One reason next-of-kin may have decided against moving the cemetery is that, as its name suggests, there is another family cemetery. Harper discovered this additional family burial ground, located a few hundred yards uphill in a dry, wooded lot, using a drone to survey the land.
There, Harper found six more gravestones, all descendants of Henry and Zilpha, including that of James Long, father to 3-month-old Moses Merritt Long.
"But where was Moses' mother?" Harper wondered.
He returned to the public library and again pored over microfilms. Harper eventually learned that Moses' mother, Rhoda Long, had moved closer to Chattanooga following her husband's death in 1936 — when her infant son's burial plot was either already underwater, or about to be.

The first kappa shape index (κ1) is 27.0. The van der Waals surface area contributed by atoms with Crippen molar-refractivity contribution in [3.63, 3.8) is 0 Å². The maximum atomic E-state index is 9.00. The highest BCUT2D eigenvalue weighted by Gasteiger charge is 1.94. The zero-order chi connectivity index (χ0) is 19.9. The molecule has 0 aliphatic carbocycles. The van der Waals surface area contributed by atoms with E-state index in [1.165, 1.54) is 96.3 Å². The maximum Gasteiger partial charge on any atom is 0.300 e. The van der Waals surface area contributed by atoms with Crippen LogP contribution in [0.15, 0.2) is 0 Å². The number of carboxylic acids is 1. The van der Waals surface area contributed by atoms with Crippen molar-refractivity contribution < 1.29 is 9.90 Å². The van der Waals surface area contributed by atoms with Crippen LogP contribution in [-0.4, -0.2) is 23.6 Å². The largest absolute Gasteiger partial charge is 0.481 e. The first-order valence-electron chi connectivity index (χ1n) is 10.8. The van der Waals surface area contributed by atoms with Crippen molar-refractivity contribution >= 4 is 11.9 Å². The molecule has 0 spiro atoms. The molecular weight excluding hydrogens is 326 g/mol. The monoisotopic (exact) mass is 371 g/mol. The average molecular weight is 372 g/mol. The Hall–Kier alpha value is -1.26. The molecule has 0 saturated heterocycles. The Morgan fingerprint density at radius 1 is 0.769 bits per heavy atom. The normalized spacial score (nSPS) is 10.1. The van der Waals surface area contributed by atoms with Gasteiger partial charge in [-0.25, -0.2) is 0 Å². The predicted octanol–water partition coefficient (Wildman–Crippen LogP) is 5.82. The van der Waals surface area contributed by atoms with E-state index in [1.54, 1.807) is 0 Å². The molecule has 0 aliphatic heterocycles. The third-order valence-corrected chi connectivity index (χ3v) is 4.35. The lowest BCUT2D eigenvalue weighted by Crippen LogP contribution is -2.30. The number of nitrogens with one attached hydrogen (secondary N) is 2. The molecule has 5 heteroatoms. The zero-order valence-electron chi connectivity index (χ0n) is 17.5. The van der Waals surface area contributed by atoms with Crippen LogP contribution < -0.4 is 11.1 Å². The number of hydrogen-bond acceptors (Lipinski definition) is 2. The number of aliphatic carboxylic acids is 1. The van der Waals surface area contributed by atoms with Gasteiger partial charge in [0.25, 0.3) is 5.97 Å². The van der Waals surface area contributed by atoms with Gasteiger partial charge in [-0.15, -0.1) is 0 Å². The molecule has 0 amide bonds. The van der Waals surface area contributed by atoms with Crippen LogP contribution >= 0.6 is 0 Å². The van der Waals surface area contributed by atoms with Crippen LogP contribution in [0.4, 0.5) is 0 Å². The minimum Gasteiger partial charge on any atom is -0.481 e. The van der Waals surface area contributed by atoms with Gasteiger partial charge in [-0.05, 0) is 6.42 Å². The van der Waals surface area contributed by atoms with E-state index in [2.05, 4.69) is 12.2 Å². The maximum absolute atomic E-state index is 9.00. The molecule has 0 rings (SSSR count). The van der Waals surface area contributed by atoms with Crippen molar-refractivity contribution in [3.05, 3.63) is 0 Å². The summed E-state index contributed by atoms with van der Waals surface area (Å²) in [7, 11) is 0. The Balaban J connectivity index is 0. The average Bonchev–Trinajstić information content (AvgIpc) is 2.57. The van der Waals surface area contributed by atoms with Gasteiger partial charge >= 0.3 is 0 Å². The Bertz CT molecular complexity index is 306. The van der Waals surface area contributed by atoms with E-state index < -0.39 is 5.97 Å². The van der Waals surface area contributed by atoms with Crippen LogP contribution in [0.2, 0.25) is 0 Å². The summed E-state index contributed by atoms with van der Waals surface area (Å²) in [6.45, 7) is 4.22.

"Just imagine the emotion that was experienced here," Harper says as we paddle toward the submerged tombstones.
More than just the journey that shaped the Longs' family history, Harper is interested in understanding the psychology, too.
"We all know basic truths about each other; we all have aspirations. We want to be successful. We want to be loved. We want to protect our families. There are a lot of assumptions you can make strictly based on these things," Harper says. "For Henry to get into a raft and go down this unknown river, into this unknown territory to acquire and protect 2,000 acres, he had to be strong-willed. He had to have tenacity."
Exploration — like death — is an inherent part of human progression.
"Why spend our lives fearing something that's inevitably going to happen?" asks Harper, who finds peace in knowing that while the physical body will cease to exist, one's story can live forever.